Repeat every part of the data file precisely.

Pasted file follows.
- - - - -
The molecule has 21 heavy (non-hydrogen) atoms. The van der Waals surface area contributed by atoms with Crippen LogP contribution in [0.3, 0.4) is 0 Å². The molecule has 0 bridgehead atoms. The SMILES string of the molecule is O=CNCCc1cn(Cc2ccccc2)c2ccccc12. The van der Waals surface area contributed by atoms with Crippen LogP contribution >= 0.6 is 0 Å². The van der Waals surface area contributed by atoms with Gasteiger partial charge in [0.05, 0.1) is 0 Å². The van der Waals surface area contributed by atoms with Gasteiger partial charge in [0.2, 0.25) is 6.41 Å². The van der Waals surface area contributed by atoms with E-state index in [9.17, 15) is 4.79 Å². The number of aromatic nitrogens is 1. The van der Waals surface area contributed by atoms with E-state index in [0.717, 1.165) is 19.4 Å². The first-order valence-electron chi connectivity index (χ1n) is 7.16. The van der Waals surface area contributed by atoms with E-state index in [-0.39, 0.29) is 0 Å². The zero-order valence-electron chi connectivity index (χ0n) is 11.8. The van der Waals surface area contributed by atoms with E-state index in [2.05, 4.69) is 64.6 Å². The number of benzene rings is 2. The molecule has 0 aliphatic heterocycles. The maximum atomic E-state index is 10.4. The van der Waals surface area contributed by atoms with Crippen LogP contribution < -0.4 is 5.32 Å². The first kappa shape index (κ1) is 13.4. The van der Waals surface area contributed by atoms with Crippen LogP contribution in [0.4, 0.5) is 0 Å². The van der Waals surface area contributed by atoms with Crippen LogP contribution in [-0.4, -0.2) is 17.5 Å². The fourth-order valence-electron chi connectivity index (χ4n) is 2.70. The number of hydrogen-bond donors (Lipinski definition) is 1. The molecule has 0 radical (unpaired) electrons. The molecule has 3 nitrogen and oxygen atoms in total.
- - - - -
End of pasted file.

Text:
The molecule has 21 heavy (non-hydrogen) atoms. The van der Waals surface area contributed by atoms with Crippen LogP contribution in [0.3, 0.4) is 0 Å². The molecule has 0 bridgehead atoms. The SMILES string of the molecule is O=CNCCc1cn(Cc2ccccc2)c2ccccc12. The van der Waals surface area contributed by atoms with Crippen LogP contribution >= 0.6 is 0 Å². The van der Waals surface area contributed by atoms with Gasteiger partial charge in [0.05, 0.1) is 0 Å². The van der Waals surface area contributed by atoms with Gasteiger partial charge in [0.2, 0.25) is 6.41 Å². The van der Waals surface area contributed by atoms with E-state index in [9.17, 15) is 4.79 Å². The number of aromatic nitrogens is 1. The van der Waals surface area contributed by atoms with E-state index in [0.717, 1.165) is 19.4 Å². The first-order valence-electron chi connectivity index (χ1n) is 7.16. The van der Waals surface area contributed by atoms with E-state index in [-0.39, 0.29) is 0 Å². The zero-order valence-electron chi connectivity index (χ0n) is 11.8. The van der Waals surface area contributed by atoms with E-state index in [2.05, 4.69) is 64.6 Å². The number of benzene rings is 2. The molecule has 0 aliphatic heterocycles. The maximum atomic E-state index is 10.4. The van der Waals surface area contributed by atoms with Crippen LogP contribution < -0.4 is 5.32 Å². The first kappa shape index (κ1) is 13.4. The van der Waals surface area contributed by atoms with Crippen LogP contribution in [0.4, 0.5) is 0 Å². The van der Waals surface area contributed by atoms with Crippen LogP contribution in [-0.4, -0.2) is 17.5 Å². The fourth-order valence-electron chi connectivity index (χ4n) is 2.70. The number of hydrogen-bond donors (Lipinski definition) is 1. The molecule has 0 radical (unpaired) electrons. The molecule has 3 nitrogen and oxygen atoms in total.